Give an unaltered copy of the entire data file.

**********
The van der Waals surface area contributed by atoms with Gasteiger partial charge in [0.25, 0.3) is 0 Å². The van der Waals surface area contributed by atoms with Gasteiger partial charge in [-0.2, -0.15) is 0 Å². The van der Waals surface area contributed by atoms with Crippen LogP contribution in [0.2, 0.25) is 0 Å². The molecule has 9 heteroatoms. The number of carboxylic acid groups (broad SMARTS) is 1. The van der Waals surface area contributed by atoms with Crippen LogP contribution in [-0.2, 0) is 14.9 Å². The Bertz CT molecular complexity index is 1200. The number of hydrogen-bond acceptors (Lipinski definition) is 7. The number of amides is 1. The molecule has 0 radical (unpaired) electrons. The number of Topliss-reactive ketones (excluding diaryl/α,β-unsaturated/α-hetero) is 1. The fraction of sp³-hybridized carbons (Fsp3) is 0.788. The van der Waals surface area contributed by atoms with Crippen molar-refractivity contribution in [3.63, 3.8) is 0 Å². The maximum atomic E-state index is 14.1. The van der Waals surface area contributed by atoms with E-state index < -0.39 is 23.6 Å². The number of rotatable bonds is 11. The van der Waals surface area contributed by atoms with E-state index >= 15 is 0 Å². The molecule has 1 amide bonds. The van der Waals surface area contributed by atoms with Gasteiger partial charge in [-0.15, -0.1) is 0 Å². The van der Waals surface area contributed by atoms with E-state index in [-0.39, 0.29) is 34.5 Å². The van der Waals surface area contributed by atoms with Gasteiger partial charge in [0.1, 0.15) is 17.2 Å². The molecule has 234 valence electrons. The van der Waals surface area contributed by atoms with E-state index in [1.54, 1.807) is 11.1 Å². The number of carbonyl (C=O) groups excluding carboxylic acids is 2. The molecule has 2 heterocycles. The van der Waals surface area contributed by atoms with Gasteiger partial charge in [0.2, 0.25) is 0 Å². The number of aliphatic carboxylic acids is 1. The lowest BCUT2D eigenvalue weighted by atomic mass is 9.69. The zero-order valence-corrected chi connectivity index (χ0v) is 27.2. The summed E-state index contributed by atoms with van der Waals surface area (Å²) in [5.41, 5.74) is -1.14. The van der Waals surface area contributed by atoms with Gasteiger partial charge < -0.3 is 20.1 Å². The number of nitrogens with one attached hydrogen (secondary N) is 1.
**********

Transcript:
The van der Waals surface area contributed by atoms with Gasteiger partial charge in [0.25, 0.3) is 0 Å². The van der Waals surface area contributed by atoms with Gasteiger partial charge in [-0.2, -0.15) is 0 Å². The van der Waals surface area contributed by atoms with Crippen LogP contribution in [0.2, 0.25) is 0 Å². The molecule has 9 heteroatoms. The number of carboxylic acid groups (broad SMARTS) is 1. The van der Waals surface area contributed by atoms with Crippen LogP contribution in [-0.2, 0) is 14.9 Å². The Bertz CT molecular complexity index is 1200. The number of hydrogen-bond acceptors (Lipinski definition) is 7. The number of amides is 1. The molecule has 0 radical (unpaired) electrons. The number of Topliss-reactive ketones (excluding diaryl/α,β-unsaturated/α-hetero) is 1. The fraction of sp³-hybridized carbons (Fsp3) is 0.788. The van der Waals surface area contributed by atoms with Crippen molar-refractivity contribution in [3.63, 3.8) is 0 Å². The maximum atomic E-state index is 14.1. The van der Waals surface area contributed by atoms with E-state index < -0.39 is 23.6 Å². The number of rotatable bonds is 11. The van der Waals surface area contributed by atoms with E-state index >= 15 is 0 Å². The molecule has 1 amide bonds. The van der Waals surface area contributed by atoms with Gasteiger partial charge in [-0.15, -0.1) is 0 Å². The van der Waals surface area contributed by atoms with E-state index in [-0.39, 0.29) is 34.5 Å². The van der Waals surface area contributed by atoms with Gasteiger partial charge in [0.1, 0.15) is 17.2 Å². The molecule has 234 valence electrons. The van der Waals surface area contributed by atoms with E-state index in [1.54, 1.807) is 11.1 Å². The number of carbonyl (C=O) groups excluding carboxylic acids is 2. The molecule has 2 heterocycles. The van der Waals surface area contributed by atoms with Gasteiger partial charge in [0.2, 0.25) is 0 Å². The number of aliphatic carboxylic acids is 1. The lowest BCUT2D eigenvalue weighted by atomic mass is 9.69. The zero-order valence-corrected chi connectivity index (χ0v) is 27.2. The summed E-state index contributed by atoms with van der Waals surface area (Å²) in [5.41, 5.74) is -1.14. The van der Waals surface area contributed by atoms with Gasteiger partial charge < -0.3 is 20.1 Å². The number of nitrogens with one attached hydrogen (secondary N) is 1.